What is going on in Wyndford ? Barnabas Calder (in his book reviewed by Florian Urban in The Drouth August 21) tells us that Architecture, and especially the production of its materials, steel and cement, is the worst of climate change culprits, yet in Glasgow a whole estate is about to be pulled down and rebuilt. We are supposed to be on the brink of some massive changes in our way of living -but not just yet! Kelly Rappleye has organised an event which might enshrine Wyndford not so much as a cause célèbre as a cause désastre.
Who was Tom Nairn? One of the great political thinkers of his age, we mark his passing away with an introductory examination of his work - almost a Nairn For Beginners. These reviews/summaries of some of his most important works are excerpted from Tartan Pimps, a 2010 book by Mitch Miller and Johnny Rodger, which examined how the new Scottish politics were written into being.
Who was Tom Nairn? One of the great political thinkers of his age, we mark his passing away with an introduction to his thought. This piece is excerpted from Tartan Pimps, a 2010 book by Mitch Miller and Johnny Rodger, which examined how the new Scottish politics were written into being. Some of the parliamentary politics here have aged a bit -Nairn's thought has not.
Billed as 'groundbreaking', the Edinburgh City Art Centre exhibition, Glean - curated by Jenny Brownrigg - gathers the work of 14 pioneering early 20th century women photographers and filmmakers. Sara Stevenson reviews it for The Drouth, and considers it an 'impressive achievement'.
BBC4 will be showing Alan Bleasdale's Liverpool-set 1980's series Boys from the Blackstuff starting Wednesday July 6th. It's an important anniversary of the work -but why and how did Liverpool theatre, film and TV become an almost institutionalised lingua franca for British working class expression and struggle from the 1980s on? What is it about the culture of that city that made it such a working class touchstone? Neil Cooper looks into the Merseyside context of Bleasdale's writing and gives us a fully researched and detailed examination of the history and legacy of the great work done.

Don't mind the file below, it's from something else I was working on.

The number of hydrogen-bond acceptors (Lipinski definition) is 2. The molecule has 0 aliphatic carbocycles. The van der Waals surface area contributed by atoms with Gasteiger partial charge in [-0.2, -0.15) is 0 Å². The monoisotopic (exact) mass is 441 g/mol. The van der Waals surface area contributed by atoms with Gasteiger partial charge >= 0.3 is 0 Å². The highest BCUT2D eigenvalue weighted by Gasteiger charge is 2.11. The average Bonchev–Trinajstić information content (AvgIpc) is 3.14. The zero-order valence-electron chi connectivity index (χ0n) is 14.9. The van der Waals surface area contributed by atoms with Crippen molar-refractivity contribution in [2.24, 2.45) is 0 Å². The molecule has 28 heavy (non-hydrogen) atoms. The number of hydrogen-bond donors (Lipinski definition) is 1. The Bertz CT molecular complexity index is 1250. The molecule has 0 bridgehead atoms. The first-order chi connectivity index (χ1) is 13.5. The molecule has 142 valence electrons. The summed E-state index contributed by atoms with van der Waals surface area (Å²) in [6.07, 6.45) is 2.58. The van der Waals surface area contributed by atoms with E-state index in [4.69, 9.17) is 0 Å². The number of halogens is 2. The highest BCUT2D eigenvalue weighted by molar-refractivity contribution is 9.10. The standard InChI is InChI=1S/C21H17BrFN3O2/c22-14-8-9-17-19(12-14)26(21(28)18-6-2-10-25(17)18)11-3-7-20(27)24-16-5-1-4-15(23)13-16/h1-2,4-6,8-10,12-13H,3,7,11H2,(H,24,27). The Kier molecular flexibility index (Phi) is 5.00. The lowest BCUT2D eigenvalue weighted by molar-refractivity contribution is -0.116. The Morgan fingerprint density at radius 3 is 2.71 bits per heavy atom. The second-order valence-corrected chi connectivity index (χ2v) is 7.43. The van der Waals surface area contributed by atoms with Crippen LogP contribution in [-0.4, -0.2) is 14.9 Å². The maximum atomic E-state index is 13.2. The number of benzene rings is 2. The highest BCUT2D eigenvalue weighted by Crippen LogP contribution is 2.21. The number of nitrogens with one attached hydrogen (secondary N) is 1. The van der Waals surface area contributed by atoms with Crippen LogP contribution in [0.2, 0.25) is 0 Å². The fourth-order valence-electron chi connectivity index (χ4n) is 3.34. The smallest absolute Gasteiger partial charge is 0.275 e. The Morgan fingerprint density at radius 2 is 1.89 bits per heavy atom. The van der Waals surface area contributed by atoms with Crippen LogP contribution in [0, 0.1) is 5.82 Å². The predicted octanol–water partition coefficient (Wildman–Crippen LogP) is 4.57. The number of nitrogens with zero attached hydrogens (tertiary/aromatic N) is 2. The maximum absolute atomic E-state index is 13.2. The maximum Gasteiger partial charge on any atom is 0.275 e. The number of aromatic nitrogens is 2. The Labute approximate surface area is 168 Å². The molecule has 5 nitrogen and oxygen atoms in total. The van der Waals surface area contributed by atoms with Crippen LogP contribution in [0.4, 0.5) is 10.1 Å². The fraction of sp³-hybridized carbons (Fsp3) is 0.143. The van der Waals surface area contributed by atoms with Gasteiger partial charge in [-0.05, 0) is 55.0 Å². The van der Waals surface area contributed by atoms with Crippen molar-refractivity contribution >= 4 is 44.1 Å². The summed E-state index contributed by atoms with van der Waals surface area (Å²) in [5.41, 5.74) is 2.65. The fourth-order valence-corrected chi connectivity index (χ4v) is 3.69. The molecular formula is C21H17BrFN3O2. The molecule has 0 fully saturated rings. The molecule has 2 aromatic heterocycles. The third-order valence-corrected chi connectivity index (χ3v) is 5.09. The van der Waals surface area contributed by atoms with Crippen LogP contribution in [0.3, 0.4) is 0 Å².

The Story of May Day as the celebration of International Workers Day, and specifically the organisation of the Glasgow May Day festivities over the last few years, is told by artist and political cartoonist Lorna Miller in a wonderful insight into her work in creation of posters for Glasgow Trades Council.
Bunteresque? Falstaffian? BoJo-vian? England always gets the best. Owen Dudley Edwards on the rich history of greedy liars in English political and cultural life - Enlisting the critique of George Orwell, PG Wodehouse and fellow Irishman George Bernard Shaw along the way.
David Archibald’s essay on Peter McDougall’s play Just Another Saturday, published with thanks to BFI Video Publishing, also appears in the 60-page book accompanying the new 3-disc Blu-ray set, PLAY FOR TODAY – VOLUME 3, released by the BFI on 11 April. It can be pre-ordered now from the BFI Shop and other outlets. VOLUME 3 contains six plays including Just Another Saturday, Edna the Inebriate Woman and A Hole in Babylon
Three new books by James Kelman have just been published by PM Press of California. This must be an exciting time for both Kelman fans and for Kelman Studies. One new novel, one collection of essays, and and a philosophical debate between Kelman and Noam Chomsky -it's a lot to chew on. So The Drouth is delighted to be producing the first reviews of these new works. The final piece in our Kelman series is a review of his new collection of essays by researcher and writer Federica Giardino.